My love/hate relationship with Crossfit. (Read the whole thing, it’s worth it, I promise)
My feelings for CrossFit have gone through phases. From hating it so much to where I wouldn’t even capitalize it’s name when writing, or acknowledge it as a “sport”. To, well, working at box and doing CrossFit.
I wrote a post on my blog a year ago about my “issues” with CrossFit. The lack of quality control, the lack of accountability, the lack of good trainers, etc. And then there’s Glassman. I mean I can’t say anything about this guy that hasn’t already been said in the CROSSFIT WHITE PAPERS (if you haven’t read it, read it right now).
Ultimately you have to look at CrossFit for what it is. While it is an exercise program, it is a business, first and foremost. Everything that goes into CrossFit has the sole purpose of making money. I’m not saying it doesn’t help people, but without a doubt the only reason CrossFit is around is because it makes money.
Let’s compare it to some other strength sports:
Weightlifting is a sport, not a business, there is no “owner” of Weightlifting. The same goes for Powerlifting, Strongman, etc. Look at Powerlifting, there are so many different federations I wouldn’t be surprised if none of them actually profit financially from what they do.
CrossFit created nothing. Other than arguably some useless movements (looking at you med ball clean and sumo deadlift high pull) all CrossFit did was take movements from other strength sports, and use them to create not only a sport, but a sport that doesn’t exist without the brand. And they protect that brand, but not for the purpose of quality in the brand, for the purpose of, can you guess? Yup. Money.
You must be certified, affiliated, for every sport CrossFit ripped off (Powerlifting, Weightlifting, Gymnastics, etc) they have a certification for, and all of those cost, once again, money. It’s actually the most amazing business plan ever. You take something that isn’t/can’t be copyrighted (a movement) and charge to teach people how to do it according to your “standards”. Then you throw in some hot half naked people doing these movements (weather or not they do/did your sport is irrelevant), and there you go, you have money, fame, and a brand.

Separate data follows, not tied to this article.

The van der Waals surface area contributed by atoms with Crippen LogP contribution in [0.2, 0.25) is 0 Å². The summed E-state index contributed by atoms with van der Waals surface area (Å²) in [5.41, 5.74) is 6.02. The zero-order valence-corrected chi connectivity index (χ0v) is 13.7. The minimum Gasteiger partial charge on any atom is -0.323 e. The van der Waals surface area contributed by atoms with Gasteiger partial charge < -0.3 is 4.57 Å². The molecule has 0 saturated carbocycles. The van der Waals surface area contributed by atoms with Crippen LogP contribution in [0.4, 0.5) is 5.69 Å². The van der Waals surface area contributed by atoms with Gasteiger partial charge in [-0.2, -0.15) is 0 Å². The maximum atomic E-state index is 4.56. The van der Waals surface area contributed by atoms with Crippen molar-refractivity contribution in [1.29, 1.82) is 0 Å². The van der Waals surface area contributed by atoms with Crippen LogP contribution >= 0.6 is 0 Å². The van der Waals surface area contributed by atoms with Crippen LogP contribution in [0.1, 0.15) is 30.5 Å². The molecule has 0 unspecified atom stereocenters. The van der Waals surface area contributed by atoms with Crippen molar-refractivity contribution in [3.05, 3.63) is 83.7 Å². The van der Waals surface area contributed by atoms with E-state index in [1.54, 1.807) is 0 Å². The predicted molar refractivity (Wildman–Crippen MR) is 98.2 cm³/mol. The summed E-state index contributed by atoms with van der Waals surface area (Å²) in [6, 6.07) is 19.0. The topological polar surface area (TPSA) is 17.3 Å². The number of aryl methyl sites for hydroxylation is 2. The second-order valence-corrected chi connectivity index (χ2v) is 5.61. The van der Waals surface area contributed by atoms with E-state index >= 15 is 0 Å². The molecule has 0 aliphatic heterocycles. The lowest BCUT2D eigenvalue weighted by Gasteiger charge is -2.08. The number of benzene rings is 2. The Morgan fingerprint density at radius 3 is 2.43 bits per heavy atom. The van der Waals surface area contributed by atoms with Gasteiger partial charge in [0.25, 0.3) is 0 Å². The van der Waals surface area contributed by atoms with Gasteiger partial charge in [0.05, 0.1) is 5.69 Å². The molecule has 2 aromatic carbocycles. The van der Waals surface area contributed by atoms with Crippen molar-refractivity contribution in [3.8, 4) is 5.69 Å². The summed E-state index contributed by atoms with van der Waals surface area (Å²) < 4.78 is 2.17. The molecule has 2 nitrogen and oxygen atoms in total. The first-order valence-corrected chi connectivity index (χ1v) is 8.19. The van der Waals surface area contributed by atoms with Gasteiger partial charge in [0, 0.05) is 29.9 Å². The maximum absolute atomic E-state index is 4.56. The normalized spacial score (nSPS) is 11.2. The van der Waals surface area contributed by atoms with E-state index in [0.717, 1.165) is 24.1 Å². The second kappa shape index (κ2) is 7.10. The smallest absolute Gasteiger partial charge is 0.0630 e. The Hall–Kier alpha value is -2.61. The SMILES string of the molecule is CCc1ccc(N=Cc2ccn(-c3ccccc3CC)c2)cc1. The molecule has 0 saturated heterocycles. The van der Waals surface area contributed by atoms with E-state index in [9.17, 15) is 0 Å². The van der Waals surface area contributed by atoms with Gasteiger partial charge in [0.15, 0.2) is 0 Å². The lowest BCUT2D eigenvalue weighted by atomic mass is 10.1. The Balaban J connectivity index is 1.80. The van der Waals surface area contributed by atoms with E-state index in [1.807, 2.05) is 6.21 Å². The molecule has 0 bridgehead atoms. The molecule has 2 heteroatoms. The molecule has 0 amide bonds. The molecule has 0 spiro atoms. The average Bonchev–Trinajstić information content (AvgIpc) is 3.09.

Now the above might seem like a knock on CrossFit, and to be honest, some of it is. But let’s get to the good in CrossFit.
We can all sit back and throw stones at the lack of progressive programming in most boxes, some (read most) WODs seem like they were pulled out of a randomizer. But the fact is your average person goes into CrossFit with no athletic background and comes out not only healthier and fitter, but with actual translatable athletic skills.
High rep olympic lifts debate aside, just the fact that CrossFit has introduced so many people to the sport of Weightlifting is mind boggling. Not only that but CrossFit has become somewhat of a feeder program to Weightlifting and other strength sports, and vice versa. Athletes who were mainly involved in only one strength sport can now seemingly be able to pick and choose other sports thanks to the skills gained from CrossFit.
The communities in CrossFit are also amazing. We all know stereotypical CrossFit bro in his snap back and board shorts whose a huge douchebag and only wants an excuse to show off his abs, but the truth is, those guys are few and far between at most boxes. The community and support system most CrossFit gyms have should be the envy of every gym on this planet. Not only have I never seen so many people cheering for their fellow box-mate to finish a WOD or push harder, I’ve never seen so many people who don’t know each other outside of a gym care about each other so much. Boxes don’t just create acquaintances, they create friendships, and relationships, and even marriages. Personally I feel like CrossFit is missing out on a whole different market by not promoting their match making abilities.